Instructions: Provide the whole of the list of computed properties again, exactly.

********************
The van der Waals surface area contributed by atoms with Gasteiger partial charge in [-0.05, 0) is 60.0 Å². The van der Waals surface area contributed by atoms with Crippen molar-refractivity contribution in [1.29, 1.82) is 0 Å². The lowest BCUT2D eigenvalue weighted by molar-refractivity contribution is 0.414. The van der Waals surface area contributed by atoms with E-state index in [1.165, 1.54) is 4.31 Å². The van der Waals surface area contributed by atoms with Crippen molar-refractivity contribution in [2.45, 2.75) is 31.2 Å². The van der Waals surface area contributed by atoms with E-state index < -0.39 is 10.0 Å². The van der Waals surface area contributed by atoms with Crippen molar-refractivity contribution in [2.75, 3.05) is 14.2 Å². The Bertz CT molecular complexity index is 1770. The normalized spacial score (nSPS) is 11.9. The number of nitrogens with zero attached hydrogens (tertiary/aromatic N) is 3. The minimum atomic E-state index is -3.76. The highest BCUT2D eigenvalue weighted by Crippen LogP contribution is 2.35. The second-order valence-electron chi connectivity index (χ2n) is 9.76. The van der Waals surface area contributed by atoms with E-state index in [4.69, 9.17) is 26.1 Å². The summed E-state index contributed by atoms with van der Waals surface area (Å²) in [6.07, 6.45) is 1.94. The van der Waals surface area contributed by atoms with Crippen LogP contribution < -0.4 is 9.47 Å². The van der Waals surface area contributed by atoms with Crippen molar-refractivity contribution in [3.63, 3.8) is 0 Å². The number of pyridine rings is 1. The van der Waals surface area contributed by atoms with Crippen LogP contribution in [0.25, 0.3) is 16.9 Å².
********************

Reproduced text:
The van der Waals surface area contributed by atoms with Gasteiger partial charge in [-0.05, 0) is 60.0 Å². The van der Waals surface area contributed by atoms with Crippen molar-refractivity contribution in [1.29, 1.82) is 0 Å². The lowest BCUT2D eigenvalue weighted by molar-refractivity contribution is 0.414. The van der Waals surface area contributed by atoms with E-state index in [1.165, 1.54) is 4.31 Å². The van der Waals surface area contributed by atoms with Crippen molar-refractivity contribution in [2.45, 2.75) is 31.2 Å². The van der Waals surface area contributed by atoms with E-state index < -0.39 is 10.0 Å². The van der Waals surface area contributed by atoms with Crippen molar-refractivity contribution in [2.75, 3.05) is 14.2 Å². The Bertz CT molecular complexity index is 1770. The normalized spacial score (nSPS) is 11.9. The number of nitrogens with zero attached hydrogens (tertiary/aromatic N) is 3. The minimum atomic E-state index is -3.76. The highest BCUT2D eigenvalue weighted by Crippen LogP contribution is 2.35. The second-order valence-electron chi connectivity index (χ2n) is 9.76. The van der Waals surface area contributed by atoms with E-state index in [4.69, 9.17) is 26.1 Å². The summed E-state index contributed by atoms with van der Waals surface area (Å²) in [6.07, 6.45) is 1.94. The van der Waals surface area contributed by atoms with Crippen LogP contribution < -0.4 is 9.47 Å². The van der Waals surface area contributed by atoms with Crippen molar-refractivity contribution in [3.63, 3.8) is 0 Å². The number of pyridine rings is 1. The van der Waals surface area contributed by atoms with Crippen LogP contribution in [0.25, 0.3) is 16.9 Å².